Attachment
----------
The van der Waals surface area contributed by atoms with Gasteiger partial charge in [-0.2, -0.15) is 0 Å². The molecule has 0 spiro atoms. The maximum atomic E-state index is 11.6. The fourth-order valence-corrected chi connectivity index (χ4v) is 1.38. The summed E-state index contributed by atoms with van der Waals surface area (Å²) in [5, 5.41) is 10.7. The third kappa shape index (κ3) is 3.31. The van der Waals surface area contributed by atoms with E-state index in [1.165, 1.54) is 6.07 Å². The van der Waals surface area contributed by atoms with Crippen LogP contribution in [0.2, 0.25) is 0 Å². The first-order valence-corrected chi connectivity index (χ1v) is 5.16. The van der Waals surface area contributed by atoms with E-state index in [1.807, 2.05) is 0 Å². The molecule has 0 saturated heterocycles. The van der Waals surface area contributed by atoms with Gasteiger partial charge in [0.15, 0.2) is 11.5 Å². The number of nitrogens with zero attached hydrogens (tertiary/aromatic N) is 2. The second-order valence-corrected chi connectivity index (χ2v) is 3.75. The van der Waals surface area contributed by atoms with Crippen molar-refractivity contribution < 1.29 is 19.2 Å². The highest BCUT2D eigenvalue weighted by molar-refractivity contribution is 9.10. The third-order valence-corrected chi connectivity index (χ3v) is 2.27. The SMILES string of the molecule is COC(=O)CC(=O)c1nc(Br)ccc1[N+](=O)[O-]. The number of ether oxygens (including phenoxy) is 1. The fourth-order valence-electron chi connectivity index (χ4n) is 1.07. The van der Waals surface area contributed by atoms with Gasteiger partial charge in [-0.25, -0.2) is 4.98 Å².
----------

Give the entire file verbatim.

The van der Waals surface area contributed by atoms with Gasteiger partial charge in [-0.2, -0.15) is 0 Å². The molecule has 0 spiro atoms. The maximum atomic E-state index is 11.6. The fourth-order valence-corrected chi connectivity index (χ4v) is 1.38. The summed E-state index contributed by atoms with van der Waals surface area (Å²) in [5, 5.41) is 10.7. The third kappa shape index (κ3) is 3.31. The van der Waals surface area contributed by atoms with E-state index in [1.165, 1.54) is 6.07 Å². The van der Waals surface area contributed by atoms with Crippen LogP contribution in [0.2, 0.25) is 0 Å². The first-order valence-corrected chi connectivity index (χ1v) is 5.16. The van der Waals surface area contributed by atoms with E-state index in [1.807, 2.05) is 0 Å². The molecule has 0 saturated heterocycles. The van der Waals surface area contributed by atoms with Gasteiger partial charge in [0.15, 0.2) is 11.5 Å². The number of nitrogens with zero attached hydrogens (tertiary/aromatic N) is 2. The second-order valence-corrected chi connectivity index (χ2v) is 3.75. The van der Waals surface area contributed by atoms with Crippen molar-refractivity contribution < 1.29 is 19.2 Å². The highest BCUT2D eigenvalue weighted by molar-refractivity contribution is 9.10. The third-order valence-corrected chi connectivity index (χ3v) is 2.27. The SMILES string of the molecule is COC(=O)CC(=O)c1nc(Br)ccc1[N+](=O)[O-]. The number of ether oxygens (including phenoxy) is 1. The fourth-order valence-electron chi connectivity index (χ4n) is 1.07. The van der Waals surface area contributed by atoms with Gasteiger partial charge in [-0.25, -0.2) is 4.98 Å².